Too bad that the spear has been lost, and can only be reacquired by a »pure fool« who has not been corrupted by money, power and sex (this rules out the composer, for a start). Wagner cast this heady mixture of art and religion in mystic, wafting sounds that even captivated the sceptical Thomas Mann with their »pious depravity and monstrous expression of pain«: »Nowhere in any of the arts does one find such terrifying expressive power.«
Elbphilharmonie Magazine | Hope
LUDGER EDELKÖTTER: KLEINES SENFKORN HOFFNUNG
The era of pop music even left its mark on the Church. Young people who listened to Bob Dylan, the Beatles or even, God forbid, the Rolling Stones at home didn’t only want to sing Gregorian chant in church. This led young Christians in Germany to get their guitars more or less tuned and create »new spiritual songs«.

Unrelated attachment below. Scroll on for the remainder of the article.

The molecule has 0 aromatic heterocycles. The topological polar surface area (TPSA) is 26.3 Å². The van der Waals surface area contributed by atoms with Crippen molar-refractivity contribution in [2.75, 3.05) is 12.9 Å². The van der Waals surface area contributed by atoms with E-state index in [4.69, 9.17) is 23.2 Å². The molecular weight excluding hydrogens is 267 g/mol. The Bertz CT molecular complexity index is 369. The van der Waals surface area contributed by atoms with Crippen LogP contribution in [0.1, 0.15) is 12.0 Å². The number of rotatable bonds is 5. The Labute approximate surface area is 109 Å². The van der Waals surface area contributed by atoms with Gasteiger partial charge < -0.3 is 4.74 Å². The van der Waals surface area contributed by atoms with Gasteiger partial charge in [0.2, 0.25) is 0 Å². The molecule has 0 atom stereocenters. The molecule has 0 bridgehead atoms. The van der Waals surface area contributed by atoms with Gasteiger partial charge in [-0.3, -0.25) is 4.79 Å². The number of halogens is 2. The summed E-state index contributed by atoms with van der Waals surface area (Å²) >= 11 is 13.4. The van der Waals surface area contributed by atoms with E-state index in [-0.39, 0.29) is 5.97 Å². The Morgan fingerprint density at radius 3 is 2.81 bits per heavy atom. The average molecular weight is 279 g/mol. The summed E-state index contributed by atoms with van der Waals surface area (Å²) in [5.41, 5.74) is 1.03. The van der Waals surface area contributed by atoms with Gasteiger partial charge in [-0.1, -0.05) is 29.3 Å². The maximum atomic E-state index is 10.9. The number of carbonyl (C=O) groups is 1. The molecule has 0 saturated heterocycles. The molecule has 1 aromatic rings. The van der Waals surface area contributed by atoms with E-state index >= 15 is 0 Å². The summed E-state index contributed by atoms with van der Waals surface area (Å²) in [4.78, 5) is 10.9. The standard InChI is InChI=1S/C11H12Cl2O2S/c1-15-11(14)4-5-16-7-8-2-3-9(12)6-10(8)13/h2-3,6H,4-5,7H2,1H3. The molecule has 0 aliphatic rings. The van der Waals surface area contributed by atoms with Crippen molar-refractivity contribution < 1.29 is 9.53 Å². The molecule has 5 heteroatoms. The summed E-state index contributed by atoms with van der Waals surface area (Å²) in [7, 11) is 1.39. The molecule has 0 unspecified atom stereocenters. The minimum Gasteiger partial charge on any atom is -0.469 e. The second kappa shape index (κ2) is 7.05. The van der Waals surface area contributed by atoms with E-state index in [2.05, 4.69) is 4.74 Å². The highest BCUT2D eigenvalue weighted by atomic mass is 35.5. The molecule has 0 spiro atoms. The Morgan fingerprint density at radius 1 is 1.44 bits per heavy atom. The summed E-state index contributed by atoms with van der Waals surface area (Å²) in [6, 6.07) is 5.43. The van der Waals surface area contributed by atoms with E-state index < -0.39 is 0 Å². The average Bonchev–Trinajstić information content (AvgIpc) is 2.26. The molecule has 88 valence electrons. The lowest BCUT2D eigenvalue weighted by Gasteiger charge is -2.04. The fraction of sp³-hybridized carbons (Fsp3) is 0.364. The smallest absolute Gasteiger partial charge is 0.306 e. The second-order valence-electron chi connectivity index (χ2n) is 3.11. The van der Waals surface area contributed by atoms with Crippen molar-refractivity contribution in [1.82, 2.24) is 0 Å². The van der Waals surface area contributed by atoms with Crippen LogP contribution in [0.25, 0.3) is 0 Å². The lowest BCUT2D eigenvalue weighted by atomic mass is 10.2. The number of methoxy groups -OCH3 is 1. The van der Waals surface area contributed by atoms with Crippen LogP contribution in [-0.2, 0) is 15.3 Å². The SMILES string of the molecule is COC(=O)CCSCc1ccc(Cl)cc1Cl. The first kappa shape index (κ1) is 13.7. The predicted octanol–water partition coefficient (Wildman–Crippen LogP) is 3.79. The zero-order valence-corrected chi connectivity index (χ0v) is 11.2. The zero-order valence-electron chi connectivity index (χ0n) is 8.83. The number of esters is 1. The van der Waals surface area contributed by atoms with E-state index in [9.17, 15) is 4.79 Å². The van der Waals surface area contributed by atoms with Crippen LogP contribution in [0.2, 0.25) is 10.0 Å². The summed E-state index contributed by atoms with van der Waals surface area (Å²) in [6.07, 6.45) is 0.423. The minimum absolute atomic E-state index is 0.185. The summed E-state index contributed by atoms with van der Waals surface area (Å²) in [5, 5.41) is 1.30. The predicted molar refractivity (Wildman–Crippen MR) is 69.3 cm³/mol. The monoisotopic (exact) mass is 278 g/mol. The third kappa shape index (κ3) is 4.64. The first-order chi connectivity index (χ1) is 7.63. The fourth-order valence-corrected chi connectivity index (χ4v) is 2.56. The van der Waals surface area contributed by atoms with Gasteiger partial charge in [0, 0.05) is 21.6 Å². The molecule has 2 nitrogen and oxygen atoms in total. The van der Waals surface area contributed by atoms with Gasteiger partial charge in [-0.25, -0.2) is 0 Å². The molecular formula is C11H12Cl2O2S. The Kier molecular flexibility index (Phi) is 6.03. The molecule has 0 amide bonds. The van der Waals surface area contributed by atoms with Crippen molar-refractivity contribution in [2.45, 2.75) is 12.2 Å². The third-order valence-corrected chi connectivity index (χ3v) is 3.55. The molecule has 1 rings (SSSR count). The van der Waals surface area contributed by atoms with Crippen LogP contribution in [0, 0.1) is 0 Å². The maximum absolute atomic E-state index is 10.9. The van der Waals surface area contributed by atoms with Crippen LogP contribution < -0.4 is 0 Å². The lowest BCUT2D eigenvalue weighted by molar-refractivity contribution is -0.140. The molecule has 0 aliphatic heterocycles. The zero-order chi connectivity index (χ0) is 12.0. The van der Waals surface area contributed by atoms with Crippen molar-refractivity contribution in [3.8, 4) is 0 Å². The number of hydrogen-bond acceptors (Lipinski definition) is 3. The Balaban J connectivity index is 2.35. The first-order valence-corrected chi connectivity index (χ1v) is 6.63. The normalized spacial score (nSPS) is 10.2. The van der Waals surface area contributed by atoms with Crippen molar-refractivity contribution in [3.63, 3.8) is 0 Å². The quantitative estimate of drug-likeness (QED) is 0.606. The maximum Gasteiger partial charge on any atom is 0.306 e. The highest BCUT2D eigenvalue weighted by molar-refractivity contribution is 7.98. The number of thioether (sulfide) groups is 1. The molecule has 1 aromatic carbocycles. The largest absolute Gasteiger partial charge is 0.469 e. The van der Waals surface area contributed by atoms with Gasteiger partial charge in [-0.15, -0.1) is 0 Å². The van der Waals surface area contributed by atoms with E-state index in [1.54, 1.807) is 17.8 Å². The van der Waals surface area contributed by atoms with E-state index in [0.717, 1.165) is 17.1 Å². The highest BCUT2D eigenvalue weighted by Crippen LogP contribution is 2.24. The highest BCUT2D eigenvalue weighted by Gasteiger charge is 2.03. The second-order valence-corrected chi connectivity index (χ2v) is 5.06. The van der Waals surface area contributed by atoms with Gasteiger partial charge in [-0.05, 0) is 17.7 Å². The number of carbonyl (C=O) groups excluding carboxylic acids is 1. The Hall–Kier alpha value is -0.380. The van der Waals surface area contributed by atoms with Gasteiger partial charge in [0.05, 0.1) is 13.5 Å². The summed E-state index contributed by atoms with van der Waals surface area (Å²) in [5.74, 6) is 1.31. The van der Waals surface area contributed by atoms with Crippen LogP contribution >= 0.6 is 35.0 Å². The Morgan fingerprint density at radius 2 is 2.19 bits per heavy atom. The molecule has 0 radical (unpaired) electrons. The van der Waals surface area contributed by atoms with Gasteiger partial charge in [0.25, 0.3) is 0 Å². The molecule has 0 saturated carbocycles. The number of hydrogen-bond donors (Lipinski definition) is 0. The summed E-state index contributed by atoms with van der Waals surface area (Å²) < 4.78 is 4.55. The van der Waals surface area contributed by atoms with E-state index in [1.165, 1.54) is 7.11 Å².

Apart from simple tunes and chords, one characteristic of the genre is the generous use of brisk syncopated rhythms: the aim was to exude a touch of rock ’n’ roll, though in practice this tended to turn the German texts into something close to an attack of hiccups. One of the founding fathers of the »new spiritual song« was Ludger Edelkötter, who took a parable from St Matthew’s Gospel for his hit song »Kleines Senfkorn Hoffnung« (A Little Mustard Seed of Hope): » Danke für diesen guten Morgen, kleines Senfkorn, dass du wirst zum Bahau-mee, der uns Scha-ttenn wirft, denn du bist wu-hun-de-herba-har He-herr…« (Thank you for this good morning, little mustard seed: may you turn into a tree-ee that casts sha-ade over us, for you are wo-onder-er-ful, o Lor-ord…)
EDWARD ELGAR: LAND OF HOPE AND GLORY
It probably wouldn’t occur to anyone today to describe Great Britain as the »land of hope of glory«, stricken as it is by the coronavirus, Brexit and Boris Johnson. But things were very different at the beginning of the last century. Thanks to the unyielding Queen Victoria, the Royal Navy »ruled the waves« of the world, and the British Empire stretched across half the globe. When her eldest son succeeded her in 1901 as King Edward VII, it was fair to pay lavish tribute to a monarch who had ruled for over 63 years.